Guide for scoring
b. For Element 2.0, “partly yes” means some information has been
classified by sex but may not be key to helping identify key gender issues
that a planned project must address. In contrast, a full “yes” implies that
qualitative and quantitative data are cited in the analysis of the
development issue or project. >
c. For Element 3.0, a “partly yes” to Item 3.1 means a superficial or partial
analysis has been done by focusing on only one or two of the concerns
(gender roles, needs, perspectives, or access to and control of
resources) while a “partly yes” to Item 3.2 means an analysis of either
constraints or opportunities, instead of both, or an analysis of constraints
and opportunities only by women or by men, has been done. >
Guide for scoring
d. For Element 4.0, “partly yes” means having a gender equality
statement incorporated in any of the following levels: goal, purpose, or
output. A full “yes” requires the integration of gender equality in at least
two of the three levels. >

e. For Element 5.0, “partly yes” means having gender equality

strategies or activities but no stated gender issues that will match the
activities, while a full “yes” requires an identified gender issue and
activities seeking to address this issue. >
Guide for scoring
f. For Element 6.0, a “partly yes” to Item 6.1 means women or girls
comprise less than a third of the project’s indirect or direct benefi ciaries;
to Item 6.2 means the project focuses on affecting socioeconomic status
with no consideration of women’s empowerment; and to Item 6.3 means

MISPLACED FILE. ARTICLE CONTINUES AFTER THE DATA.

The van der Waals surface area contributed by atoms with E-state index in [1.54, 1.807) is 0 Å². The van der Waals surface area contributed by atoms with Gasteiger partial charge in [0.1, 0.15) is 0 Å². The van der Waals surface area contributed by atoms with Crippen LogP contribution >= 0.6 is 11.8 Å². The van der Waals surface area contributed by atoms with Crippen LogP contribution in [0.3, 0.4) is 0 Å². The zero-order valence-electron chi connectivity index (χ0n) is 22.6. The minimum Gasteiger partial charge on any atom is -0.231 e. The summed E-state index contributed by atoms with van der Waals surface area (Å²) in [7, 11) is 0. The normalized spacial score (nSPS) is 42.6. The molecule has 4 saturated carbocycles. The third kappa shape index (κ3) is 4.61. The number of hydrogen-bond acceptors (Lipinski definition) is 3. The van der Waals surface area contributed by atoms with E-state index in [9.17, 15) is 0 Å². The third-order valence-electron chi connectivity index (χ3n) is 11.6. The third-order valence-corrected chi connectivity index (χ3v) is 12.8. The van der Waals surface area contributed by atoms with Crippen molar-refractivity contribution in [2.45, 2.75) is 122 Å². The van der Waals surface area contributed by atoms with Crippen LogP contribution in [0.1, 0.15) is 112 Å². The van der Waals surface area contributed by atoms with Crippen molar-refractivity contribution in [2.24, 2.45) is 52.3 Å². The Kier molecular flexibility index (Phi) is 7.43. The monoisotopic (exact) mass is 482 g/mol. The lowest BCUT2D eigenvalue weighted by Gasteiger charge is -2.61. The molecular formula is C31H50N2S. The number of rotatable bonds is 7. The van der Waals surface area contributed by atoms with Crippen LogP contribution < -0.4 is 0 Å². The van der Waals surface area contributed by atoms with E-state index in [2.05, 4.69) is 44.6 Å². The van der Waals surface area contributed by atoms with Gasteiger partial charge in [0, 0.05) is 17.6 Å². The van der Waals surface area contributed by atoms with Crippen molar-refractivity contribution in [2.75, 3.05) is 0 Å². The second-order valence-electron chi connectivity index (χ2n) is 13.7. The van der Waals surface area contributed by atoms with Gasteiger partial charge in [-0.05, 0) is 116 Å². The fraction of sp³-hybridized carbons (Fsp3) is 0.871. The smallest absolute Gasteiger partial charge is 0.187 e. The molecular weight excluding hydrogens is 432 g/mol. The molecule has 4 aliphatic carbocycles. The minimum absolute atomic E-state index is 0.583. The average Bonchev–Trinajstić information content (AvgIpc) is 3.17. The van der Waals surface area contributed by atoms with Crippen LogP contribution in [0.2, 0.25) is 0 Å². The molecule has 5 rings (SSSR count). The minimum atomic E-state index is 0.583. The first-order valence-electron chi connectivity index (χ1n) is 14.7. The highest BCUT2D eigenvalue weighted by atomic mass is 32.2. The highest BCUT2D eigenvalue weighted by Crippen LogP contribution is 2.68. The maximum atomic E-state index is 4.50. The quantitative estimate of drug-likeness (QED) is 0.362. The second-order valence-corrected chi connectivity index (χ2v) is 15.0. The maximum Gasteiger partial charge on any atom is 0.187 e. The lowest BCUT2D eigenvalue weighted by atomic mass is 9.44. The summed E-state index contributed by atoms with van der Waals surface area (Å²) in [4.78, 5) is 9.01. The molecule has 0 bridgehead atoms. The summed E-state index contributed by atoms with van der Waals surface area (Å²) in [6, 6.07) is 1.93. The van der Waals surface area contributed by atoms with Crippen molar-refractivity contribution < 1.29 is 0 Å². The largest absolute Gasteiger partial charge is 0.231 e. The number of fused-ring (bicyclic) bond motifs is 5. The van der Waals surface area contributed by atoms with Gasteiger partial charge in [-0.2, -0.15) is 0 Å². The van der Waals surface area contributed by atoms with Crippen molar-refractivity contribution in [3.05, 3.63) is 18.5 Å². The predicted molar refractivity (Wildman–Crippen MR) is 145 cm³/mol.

mitigating strategies deal only with minimizing negative impact on
welfare, with no regard for status. A full “yes” to an item under Element
6.0 means women or girls constitute at least a third of the project benefi
ciaries (Item 6.1), the project will impact on both material condition and
status (6.2), and the project seeks to minimize negative impact on
women’s status as well as welfare (6.3). >
g. For Element 7.0, “partly yes” means the project monitoring plan includes
indicators that are sex-disaggregated but no qualitative indicator of
empowerment or status change. >
Guide for scoring

h. For Element 8.0, “partly yes” means the project requires the collection of
some sex-disaggregated data or information, but not all the information
will track the gender-differentiated effects of the project. A full “yes” means
all sex-disaggregated data and qualitative information will be collected to
help monitor the GAD outcomes and outputs. >
Guide for scoring
i. For Element 9.0, “partly yes” means there is a budget for GAD-
related activities but not sufficient to ensure that the project will
address relevant gender issues (9.1), or to build GAD capacities
among project staff or the project agency or to tap external GAD
expertise (9.2). >

j. For Element 10.0, a “partly yes” response to Item 10.1 means

there is a mention of the agency’s GAD plan but no direct
connection is made to incorporate the project’s GAD efforts into
the plan; to Item 10.2 means there is a mention of other GAD
initiatives in the project coverage but no indication of how the
project will build on these initiatives; and to Item 10.3 means the
project has a sustainability plan for its GAD efforts but no mention is
made of how these may be institutionalized within the implementing
agency or its partners. >
Together Is Better
Grace Molisa, Vanuatu

No woman No family.
No family No society.

Good governance involves

the person, the family, the society

Women are integral to

and carry the burden of human life.
When you see life as it is
you know and understand
that for the best interests of everyone
women must be
recognized, respected, empowered,
to participate fully
in the dialogue and decision making
of the organization
and the resources management
of the family and the nation state.
No participation, No democracy.

No participation, No justice.

No participation, No good governance.

No participation, No communication.
A parliament with less than
50% female participation
is a parliament
using only half of its brain.
Together is better.
When you want something you
never had before….
You are willing to do some
things you never had done